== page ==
A high standard quarantine facility in the NT will be used as a guide, in future cases of pandemics.
The new toolkit is being created by Charles Darwin University researchers modelled on how the success of the Howard Springs Centre can be used as a blueprint globally in scenarios that require quarantine or isolation.
CDU Menzies School of Medicine Senior Researcher Angela Sheedy says the COVID-19 pandemic presented an opportunity to develop new strategies and workforce structures for quarantine, underpinned by a primary health care approach.
“I guess it’s a resource we hope we never have to use, but we know we need it there,” she says.
“The COVID-19 pandemic prompted the unprecedented use of quarantine facilities in Australia as a public health strategy to reduce community transmission.
“However, the lack of a standardised approach resulted in varying models of care and problems arose, particularly in hotel quarantine.
“The NT’s response to quarantine has demonstrated that we can be better prepared for future crises.
“By capturing our success and identifying challenges, we can understand what were the most effective elements that could improve our future emergency response.
“The NT’s Howard Springs Quarantine Facility stood out as a large-scale operation that hosted over 33,000 residents.
“Remarkably, there were no recorded instances of COVID-19 transmission from residents to staff throughout the facility’s operation, or out into the community.
“So we wanted to explore what was being done to ensure that the infection rate was minimised despite the high number of residents.”
These essential points of difference were the involvement of the National Critical Care and Trauma Response Centre, a team with lived experience of working with communicable disease transmission in communities, and the health model of care approach.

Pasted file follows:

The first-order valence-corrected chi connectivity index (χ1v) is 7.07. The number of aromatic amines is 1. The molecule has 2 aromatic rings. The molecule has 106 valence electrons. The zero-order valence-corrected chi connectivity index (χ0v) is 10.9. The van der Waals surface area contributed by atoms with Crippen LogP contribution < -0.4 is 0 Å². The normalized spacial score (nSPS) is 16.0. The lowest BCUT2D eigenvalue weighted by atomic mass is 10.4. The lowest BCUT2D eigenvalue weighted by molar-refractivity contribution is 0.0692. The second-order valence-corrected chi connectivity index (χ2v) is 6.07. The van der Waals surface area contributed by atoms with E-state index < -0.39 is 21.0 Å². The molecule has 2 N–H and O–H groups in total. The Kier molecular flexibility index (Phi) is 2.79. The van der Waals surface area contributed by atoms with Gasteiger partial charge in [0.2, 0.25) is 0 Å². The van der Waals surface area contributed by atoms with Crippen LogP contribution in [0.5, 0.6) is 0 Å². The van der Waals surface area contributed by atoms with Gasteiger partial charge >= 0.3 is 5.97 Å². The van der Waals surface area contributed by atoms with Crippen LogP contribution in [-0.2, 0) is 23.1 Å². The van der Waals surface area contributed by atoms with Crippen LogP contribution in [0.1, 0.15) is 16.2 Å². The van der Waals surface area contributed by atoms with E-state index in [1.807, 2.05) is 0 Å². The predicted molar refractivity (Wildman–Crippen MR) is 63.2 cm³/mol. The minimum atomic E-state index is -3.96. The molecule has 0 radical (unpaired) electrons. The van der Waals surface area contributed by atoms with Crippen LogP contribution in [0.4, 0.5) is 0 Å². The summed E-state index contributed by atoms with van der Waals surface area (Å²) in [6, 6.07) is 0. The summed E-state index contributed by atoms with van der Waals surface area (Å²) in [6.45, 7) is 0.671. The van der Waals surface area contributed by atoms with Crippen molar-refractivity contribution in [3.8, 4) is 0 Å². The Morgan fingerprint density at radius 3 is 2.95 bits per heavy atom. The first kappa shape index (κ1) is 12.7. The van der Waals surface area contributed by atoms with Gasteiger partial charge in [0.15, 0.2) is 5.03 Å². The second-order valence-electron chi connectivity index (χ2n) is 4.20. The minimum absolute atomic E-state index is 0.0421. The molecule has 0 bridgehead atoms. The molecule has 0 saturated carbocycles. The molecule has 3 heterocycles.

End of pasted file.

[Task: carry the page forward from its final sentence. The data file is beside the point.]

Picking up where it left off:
The guide also features sections on infrastructure, processes and communications, infection control, resident care and an overview of the health workforce.
CDU Menzies School of Medicine Foundation Dean, Professor Dianne Stephens says it was important to establish an accessible resource that could be applied to future pandemics.
“Too often in health, we fail to capture and translate important lessons learned during health emergencies into guidance for the future,” Professor Stephens says.
“On an international scale, regional pandemics can be quite common, and affect many at-risk communities.
“We hope this project reflects our experience in a way that is helpful the next time we need to stand up quarantine facilities in this country and beyond our borders.”
The toolkit’s development was made possible through funding from the Australian Government’s Medical Research Future Fund, highlighting the importance of research in addressing public health challenges.